Before Margaret and her daughter can be roasted, however, Carlita is able to break into the chamber, helping rescue her "sister (and sisterniece)" while their "father," the beast, dies in flames.

The boy with a Thorn on his side

The sect go about their unholy business, arranging for the newly born Antichrist to be placed in the most proper family possible. Sure enough, they choose the American diplomat Robert Thorn, currently living in Rome, to be the father. As Luz, Sister Celia and the others appear pleased with themselves and their quest, it's important to recall that Thorn's real baby, born the same morning to his wife, Katherine (played in this film by Rachel Hurd-Wood), isn't merely sent off somewhere — in "The Omen," Robert later finds the grave where his real child lies, the baby's head clearly having been caved in.

Despite being literal children of the beast, Margaret, her daughter, and Carlita are far more nurturing and loving than the members of the Church, at whose hands they've all suffered some form of abuse. The three women are revealed to now reside with each other at a remote cabin in the snowy woods, hoping to live their lives in peace having formed their own special sisterhood. Father Brennan, who survived the earlier car crash, tracks them down, presumably wondering about their fate. As Margaret holds Brennan off with a shotgun, demanding she and her new family be left alone, Brennan reveals that he's arrived to deliver some information to them, too. "They've even given it a name, your son: Damien," he says, ominously.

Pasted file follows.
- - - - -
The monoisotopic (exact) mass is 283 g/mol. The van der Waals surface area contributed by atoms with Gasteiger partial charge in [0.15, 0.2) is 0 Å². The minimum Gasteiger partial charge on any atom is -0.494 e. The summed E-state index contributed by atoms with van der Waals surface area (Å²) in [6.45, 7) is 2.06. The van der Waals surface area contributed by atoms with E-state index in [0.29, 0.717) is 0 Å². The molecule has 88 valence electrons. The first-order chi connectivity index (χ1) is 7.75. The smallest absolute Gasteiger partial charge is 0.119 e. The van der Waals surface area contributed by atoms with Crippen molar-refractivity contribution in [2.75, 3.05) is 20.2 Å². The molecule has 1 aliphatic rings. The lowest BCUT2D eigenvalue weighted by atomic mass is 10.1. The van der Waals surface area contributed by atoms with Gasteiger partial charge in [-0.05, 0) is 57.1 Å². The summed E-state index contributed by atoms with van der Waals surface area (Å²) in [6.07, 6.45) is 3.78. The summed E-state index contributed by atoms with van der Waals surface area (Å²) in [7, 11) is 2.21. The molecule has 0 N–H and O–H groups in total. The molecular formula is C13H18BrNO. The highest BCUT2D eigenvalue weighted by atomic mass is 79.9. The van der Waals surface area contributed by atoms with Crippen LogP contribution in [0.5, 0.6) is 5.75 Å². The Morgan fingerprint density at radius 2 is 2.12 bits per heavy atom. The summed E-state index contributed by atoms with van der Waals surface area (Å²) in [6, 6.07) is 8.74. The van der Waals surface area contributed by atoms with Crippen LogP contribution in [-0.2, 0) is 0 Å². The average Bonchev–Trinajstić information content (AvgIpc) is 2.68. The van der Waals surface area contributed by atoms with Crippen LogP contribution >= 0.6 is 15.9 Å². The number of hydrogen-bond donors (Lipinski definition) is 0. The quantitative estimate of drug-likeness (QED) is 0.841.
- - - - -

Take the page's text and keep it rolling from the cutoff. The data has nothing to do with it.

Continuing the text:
Although we know exactly where the saga of the Antichrist known as Damien Thorn takes him from here, it's not clear whether this is the last we'll see of Margaret, Carlita, or Damien's mysterious twin sister. Is this baby someone we've seen before, perhaps even (incest be damned) Damien's eventual killer, Kate Reynolds? Is this baby girl someone else, maybe a figure who could stand up to Damien's offspring post-"Omen IV?" Does Brennan intend for Margaret to join him in his quest to stop the Antichrist, and if so, will she?

Only time will tell. However, as we all inherently feel, we may not have much time left. As the original ads for "The Omen" stated, with each passing day we're one day closer to the end of the world, especially if those in power — be it the Church, CEOs, billionaires, etc. — remain able to dictate our fate. Whatever will be, we can't say in hindsight that we weren't warned.